• Africa Finance Corporation (AFC) Equity Investment, headquartered in Nigeria, announced plans to acquire E&P company Aker Energy in Ghana. Following the completion of the USD605 million transaction, AFC will have a 50% stake in the deepwater Tano Cape Three Points block offshore Ghana, which includes the Pecan oil field. The Pecan Field project is expected to produce 80,000 barrels per day (bpd) of oil beginning in 2025-2026.
  • In August, Paris-based oil and gas exploration company Maurel & Prom announced the acquisition of Gabon-focused oil and gas company Assala Energy (United Kingdom) from global investment firm The Carlyle Group, based in Washington, DC. The USD730 million transaction includes all of Assala Energy’s Gabon-focused assets and subsidiaries.
  • Portuguese oil company Galp Energia (Galp) sold its upstream assets in Angola’s Block 14 to local independent Somoil. Galp has announced plans to focus on its upstream operations in Brazil and work on renewable operations in South America. Somoil is already active in the block and paid USD655 million for the mature upstream asset.

Additional acquisitions by independents included UK energy company Afentra signing a sale and purchase agreement with independent equity producer Azule Energy in July to acquire a 12% interest in Block 3/05 and a 16% interest in Block 3/05A, both in Angola, for approximately USD48 million.

Angola also approved Afentra’s acquisition of two oil blocks from state-owned Sonangol. That deal, scheduled to be finalized by the end of 2023, includes a 14% non-operating interest in Block 3/05 and a 40% non-operating interest in Block 23.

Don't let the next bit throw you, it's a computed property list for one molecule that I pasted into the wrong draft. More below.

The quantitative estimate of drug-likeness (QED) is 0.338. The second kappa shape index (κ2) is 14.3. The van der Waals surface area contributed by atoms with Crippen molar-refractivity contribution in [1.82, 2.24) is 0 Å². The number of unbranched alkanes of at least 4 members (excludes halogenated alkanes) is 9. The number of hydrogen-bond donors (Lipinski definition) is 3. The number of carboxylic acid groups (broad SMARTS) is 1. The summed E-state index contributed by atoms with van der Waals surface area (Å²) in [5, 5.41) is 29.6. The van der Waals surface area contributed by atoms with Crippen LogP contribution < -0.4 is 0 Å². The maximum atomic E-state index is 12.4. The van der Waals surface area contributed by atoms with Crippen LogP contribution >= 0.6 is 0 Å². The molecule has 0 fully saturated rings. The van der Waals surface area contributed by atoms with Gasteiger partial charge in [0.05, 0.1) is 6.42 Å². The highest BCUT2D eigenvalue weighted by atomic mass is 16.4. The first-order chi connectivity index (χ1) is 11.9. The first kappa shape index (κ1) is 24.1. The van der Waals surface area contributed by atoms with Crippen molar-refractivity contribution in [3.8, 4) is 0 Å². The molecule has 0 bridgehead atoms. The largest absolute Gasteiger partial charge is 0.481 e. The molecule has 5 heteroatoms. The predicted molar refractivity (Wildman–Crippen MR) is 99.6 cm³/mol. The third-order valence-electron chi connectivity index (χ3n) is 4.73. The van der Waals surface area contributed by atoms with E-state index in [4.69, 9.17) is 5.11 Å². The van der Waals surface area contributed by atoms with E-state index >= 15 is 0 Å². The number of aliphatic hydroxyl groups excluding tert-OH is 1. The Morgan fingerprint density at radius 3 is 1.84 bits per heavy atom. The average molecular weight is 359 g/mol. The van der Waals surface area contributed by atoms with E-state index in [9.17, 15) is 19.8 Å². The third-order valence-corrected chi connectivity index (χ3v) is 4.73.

And in Egypt, US-based independent Apex Energy acquired six concessions from International Egyptian Oil Company, an Eni subsidiary, in January. The deal includes all of the company’s interests in the Ras Qattara, West El Razzak, East Kanayis, and West Abu Gharadig concessions, along with a 25% interest in the East Obaiyed and South West Meleiha concessions.

I look forward to hearing announcements about exploration and production activities at each of these assets.

And I hope to see project delays in Africa come to an end.

No Time for Delays

As International Energy Fellow Gawie Kanjemba wrote for the AEC earlier this year, project delays are not uncommon in the oil and gas industry due to project complexity, significant capital requirements, and the multi-faceted nature of developments.

But delays between discoveries and final investment decisions (FID) only result in lost revenue, lost opportunity, and lost progress.

African countries need their fossil fuels, particularly natural gas, to meet domestic energy needs. Our countries need the jobs, revenue, and technology-transfer opportunities that oil and gas operations can provide.

We must do everything possible to make exploration and production feasible sooner, rather than later, for companies with African assets.

That’s why I’m calling upon the leaders of Africa’s oil- and gas-bearing nations to minimize companies’ risks by offering business-friendly fiscal policies, being transparent, and eliminating red tape. Now is not the time to hesitate or allow the demands of Western environmentalists who decry African oil and gas production to distract us. We need to stand firm in our resolution that promoting Africa’s oil and gas industry will foster a stronger Africa.